Why Do I Suffer with Back Pain Working from Home?


Why Do I Suffer with Back Pain Working from Home?

Working from home has its advantages. Better work life balance, zero commute, and wearing comfortable clothes. There’s really no place like home, right?

With more and more business recognising the benefits of remote working for employees, staying at home has become the ‘new normal’. However, not all of us are sitting comfortably. Aches and pains have become a common complaint from workers, with back, neck, and shoulder soreness topping the list of gripes.

The issue is many of us don’t have an adequate work setup. Furthermore, many employees have taken to working from their sofas or beds with their laptops. This not only negatively affects efficiency, but posture too. Whilst many workers have tried to adapt their home workspaces to be more comfortable the measures do not match up to the desks, chairs, and accessories of the many abandoned offices. The temptation to put in extra hours has no doubt had an impact on our physical wellbeing too.

Below, we reveal some of the most common aches and pains associated with working from home and provide solutions to reduce back pain.

Common working from home injuries

Back issues are one of the most prevalent injuries obtained whilst working from home. However, they are not the only pain that many employees live with. Carpal tunnel syndrome is one of the most common conditions, particularly for those who use computers daily. It causes pain, numbness, and tingling due to repeated actions. The best way to avoid this is to always have your keyboard placed directly in front of you and use a keyboard wrist rest and accompanying adjustable mouse pad.

Computer elbow, also known more commonly as tennis elbow, is when pain develops in your joints due to overuse. The muscles and tendons in your arm can become injured by the constant reaching and retraction from mouse to keyboard. An elbow brace can be helpful but ultimately you will need to reduce the activity or reposition your equipment.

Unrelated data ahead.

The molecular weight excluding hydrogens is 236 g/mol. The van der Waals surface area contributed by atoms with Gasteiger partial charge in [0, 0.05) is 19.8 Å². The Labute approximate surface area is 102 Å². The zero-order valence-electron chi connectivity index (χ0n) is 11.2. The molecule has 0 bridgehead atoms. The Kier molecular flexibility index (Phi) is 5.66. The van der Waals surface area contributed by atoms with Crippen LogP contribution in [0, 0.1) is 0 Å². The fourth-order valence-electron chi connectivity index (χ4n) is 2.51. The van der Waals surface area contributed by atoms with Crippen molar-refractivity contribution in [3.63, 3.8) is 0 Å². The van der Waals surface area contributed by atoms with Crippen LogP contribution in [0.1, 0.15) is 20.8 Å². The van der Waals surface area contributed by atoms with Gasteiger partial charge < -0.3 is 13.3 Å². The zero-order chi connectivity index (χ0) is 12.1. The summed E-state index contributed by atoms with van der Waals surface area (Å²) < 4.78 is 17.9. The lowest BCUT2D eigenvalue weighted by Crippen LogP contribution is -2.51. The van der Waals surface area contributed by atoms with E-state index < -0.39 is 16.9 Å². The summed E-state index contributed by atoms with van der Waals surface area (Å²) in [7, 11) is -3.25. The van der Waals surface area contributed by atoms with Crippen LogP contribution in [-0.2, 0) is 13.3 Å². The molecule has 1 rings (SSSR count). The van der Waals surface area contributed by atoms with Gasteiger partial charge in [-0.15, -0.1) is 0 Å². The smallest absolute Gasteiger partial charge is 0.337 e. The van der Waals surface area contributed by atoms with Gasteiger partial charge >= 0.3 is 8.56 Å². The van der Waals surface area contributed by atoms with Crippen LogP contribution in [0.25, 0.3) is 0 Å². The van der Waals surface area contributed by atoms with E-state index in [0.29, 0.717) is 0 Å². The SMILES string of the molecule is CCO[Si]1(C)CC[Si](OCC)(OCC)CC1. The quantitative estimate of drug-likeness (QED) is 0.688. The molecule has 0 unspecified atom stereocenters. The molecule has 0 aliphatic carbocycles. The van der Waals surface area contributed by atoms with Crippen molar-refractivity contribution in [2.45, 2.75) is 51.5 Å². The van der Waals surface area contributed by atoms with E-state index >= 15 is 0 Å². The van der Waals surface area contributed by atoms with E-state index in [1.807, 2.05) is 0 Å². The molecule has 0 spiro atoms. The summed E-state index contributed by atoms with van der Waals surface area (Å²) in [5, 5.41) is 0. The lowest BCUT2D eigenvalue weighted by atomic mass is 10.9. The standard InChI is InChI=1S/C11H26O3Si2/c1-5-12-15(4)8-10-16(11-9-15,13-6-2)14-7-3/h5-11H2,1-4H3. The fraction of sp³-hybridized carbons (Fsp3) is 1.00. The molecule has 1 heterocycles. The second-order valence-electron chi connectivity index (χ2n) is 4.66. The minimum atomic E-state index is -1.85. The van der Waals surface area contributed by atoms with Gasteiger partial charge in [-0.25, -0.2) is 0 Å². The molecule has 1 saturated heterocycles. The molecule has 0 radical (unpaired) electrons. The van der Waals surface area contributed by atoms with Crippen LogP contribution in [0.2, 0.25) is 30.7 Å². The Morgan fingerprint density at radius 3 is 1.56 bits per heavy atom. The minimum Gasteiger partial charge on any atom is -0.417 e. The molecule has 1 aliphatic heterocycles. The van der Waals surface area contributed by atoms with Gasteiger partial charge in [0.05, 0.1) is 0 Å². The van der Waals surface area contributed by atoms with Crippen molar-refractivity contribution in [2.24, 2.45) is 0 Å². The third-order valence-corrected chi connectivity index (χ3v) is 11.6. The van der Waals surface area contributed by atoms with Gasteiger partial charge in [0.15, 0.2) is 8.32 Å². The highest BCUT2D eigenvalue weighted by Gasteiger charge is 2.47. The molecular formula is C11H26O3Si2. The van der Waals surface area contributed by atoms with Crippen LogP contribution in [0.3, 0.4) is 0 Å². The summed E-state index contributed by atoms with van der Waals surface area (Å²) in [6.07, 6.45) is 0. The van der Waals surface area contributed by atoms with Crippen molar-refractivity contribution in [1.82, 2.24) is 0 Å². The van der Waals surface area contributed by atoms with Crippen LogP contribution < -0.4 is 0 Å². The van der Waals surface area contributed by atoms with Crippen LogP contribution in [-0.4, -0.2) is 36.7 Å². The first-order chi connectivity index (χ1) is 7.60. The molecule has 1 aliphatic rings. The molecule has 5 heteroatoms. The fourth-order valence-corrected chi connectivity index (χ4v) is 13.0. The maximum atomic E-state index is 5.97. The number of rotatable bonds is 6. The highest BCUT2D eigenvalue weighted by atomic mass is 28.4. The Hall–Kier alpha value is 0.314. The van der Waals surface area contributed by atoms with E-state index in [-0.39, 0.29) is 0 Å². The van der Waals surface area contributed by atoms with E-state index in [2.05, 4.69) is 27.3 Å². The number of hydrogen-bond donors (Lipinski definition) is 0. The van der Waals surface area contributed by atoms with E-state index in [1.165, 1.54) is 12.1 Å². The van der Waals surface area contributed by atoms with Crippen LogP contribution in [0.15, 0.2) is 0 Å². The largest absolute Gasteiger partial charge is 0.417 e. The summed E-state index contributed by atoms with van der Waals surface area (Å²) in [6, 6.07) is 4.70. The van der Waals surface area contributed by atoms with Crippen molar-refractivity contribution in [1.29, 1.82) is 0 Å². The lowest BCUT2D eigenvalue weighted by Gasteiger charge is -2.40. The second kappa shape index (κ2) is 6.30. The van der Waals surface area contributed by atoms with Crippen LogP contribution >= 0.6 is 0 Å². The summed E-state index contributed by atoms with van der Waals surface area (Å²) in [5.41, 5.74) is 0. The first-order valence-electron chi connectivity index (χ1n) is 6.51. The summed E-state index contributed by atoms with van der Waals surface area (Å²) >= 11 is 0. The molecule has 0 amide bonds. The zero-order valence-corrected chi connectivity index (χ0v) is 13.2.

The last common grievance many employees express is hip pain. Our bodies are not naturally meant to be bent at the hip 90-degrees for long periods of time. This can result in tight hip flexors which can also exacerbate back pain too. A natural seated position that is slightly reclined and open will alleviate this discomfort. Though this can be difficult without an appropriate chair. 



How to improve posture working from home

It can be all to tempting to hunker down on the sofa or crawl into bed and work from your laptop. However, this is not giving your back the correct support for a day of work. One of the most important elements of your home working setup to consider is your office chair. A fully adjustable chair where you can manipulate the height, back position, and tilt is best. You will want to ensure that your knees sit lower than your hips and your forearms are perpendicular to the floor, with your elbow at 90 degrees.

Although many people naturally cross their legs when they sit, try to refrain from doing so. This can account for neck, shoulder, and back pain as your body is off balance. Ideally your feet should lay flat on the floor – you can use an adjustable footrest to make this easier if required.